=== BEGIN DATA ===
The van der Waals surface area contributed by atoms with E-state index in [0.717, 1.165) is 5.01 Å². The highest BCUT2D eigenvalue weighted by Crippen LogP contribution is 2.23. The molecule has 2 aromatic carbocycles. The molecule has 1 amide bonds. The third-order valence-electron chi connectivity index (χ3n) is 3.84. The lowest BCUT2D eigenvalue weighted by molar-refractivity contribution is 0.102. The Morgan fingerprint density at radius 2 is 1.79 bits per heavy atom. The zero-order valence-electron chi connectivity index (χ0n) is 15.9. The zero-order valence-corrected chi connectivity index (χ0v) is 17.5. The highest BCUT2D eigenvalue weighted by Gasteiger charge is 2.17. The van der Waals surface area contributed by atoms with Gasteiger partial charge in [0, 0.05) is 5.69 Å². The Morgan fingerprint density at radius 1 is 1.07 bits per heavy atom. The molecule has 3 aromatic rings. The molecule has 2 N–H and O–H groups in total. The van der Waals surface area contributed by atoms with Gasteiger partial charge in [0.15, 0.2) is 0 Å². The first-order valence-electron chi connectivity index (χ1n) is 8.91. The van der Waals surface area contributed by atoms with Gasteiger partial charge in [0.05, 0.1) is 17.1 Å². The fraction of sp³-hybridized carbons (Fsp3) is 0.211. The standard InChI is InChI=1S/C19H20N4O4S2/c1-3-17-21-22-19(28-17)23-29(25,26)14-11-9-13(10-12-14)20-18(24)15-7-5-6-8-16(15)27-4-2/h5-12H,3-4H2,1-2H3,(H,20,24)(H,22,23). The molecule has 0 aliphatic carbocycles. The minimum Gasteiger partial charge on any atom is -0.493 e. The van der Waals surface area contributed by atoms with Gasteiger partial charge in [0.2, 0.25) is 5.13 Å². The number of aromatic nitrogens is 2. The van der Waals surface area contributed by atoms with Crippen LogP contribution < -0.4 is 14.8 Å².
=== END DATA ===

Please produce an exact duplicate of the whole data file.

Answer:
The van der Waals surface area contributed by atoms with E-state index in [0.717, 1.165) is 5.01 Å². The highest BCUT2D eigenvalue weighted by Crippen LogP contribution is 2.23. The molecule has 2 aromatic carbocycles. The molecule has 1 amide bonds. The third-order valence-electron chi connectivity index (χ3n) is 3.84. The lowest BCUT2D eigenvalue weighted by molar-refractivity contribution is 0.102. The Morgan fingerprint density at radius 2 is 1.79 bits per heavy atom. The zero-order valence-electron chi connectivity index (χ0n) is 15.9. The zero-order valence-corrected chi connectivity index (χ0v) is 17.5. The highest BCUT2D eigenvalue weighted by Gasteiger charge is 2.17. The van der Waals surface area contributed by atoms with Gasteiger partial charge in [0, 0.05) is 5.69 Å². The Morgan fingerprint density at radius 1 is 1.07 bits per heavy atom. The molecule has 3 aromatic rings. The molecule has 2 N–H and O–H groups in total. The van der Waals surface area contributed by atoms with Gasteiger partial charge in [0.15, 0.2) is 0 Å². The first-order valence-electron chi connectivity index (χ1n) is 8.91. The van der Waals surface area contributed by atoms with Gasteiger partial charge in [0.05, 0.1) is 17.1 Å². The fraction of sp³-hybridized carbons (Fsp3) is 0.211. The standard InChI is InChI=1S/C19H20N4O4S2/c1-3-17-21-22-19(28-17)23-29(25,26)14-11-9-13(10-12-14)20-18(24)15-7-5-6-8-16(15)27-4-2/h5-12H,3-4H2,1-2H3,(H,20,24)(H,22,23). The molecule has 0 aliphatic carbocycles. The minimum Gasteiger partial charge on any atom is -0.493 e. The van der Waals surface area contributed by atoms with Gasteiger partial charge in [0.2, 0.25) is 5.13 Å². The number of aromatic nitrogens is 2. The van der Waals surface area contributed by atoms with Crippen LogP contribution < -0.4 is 14.8 Å².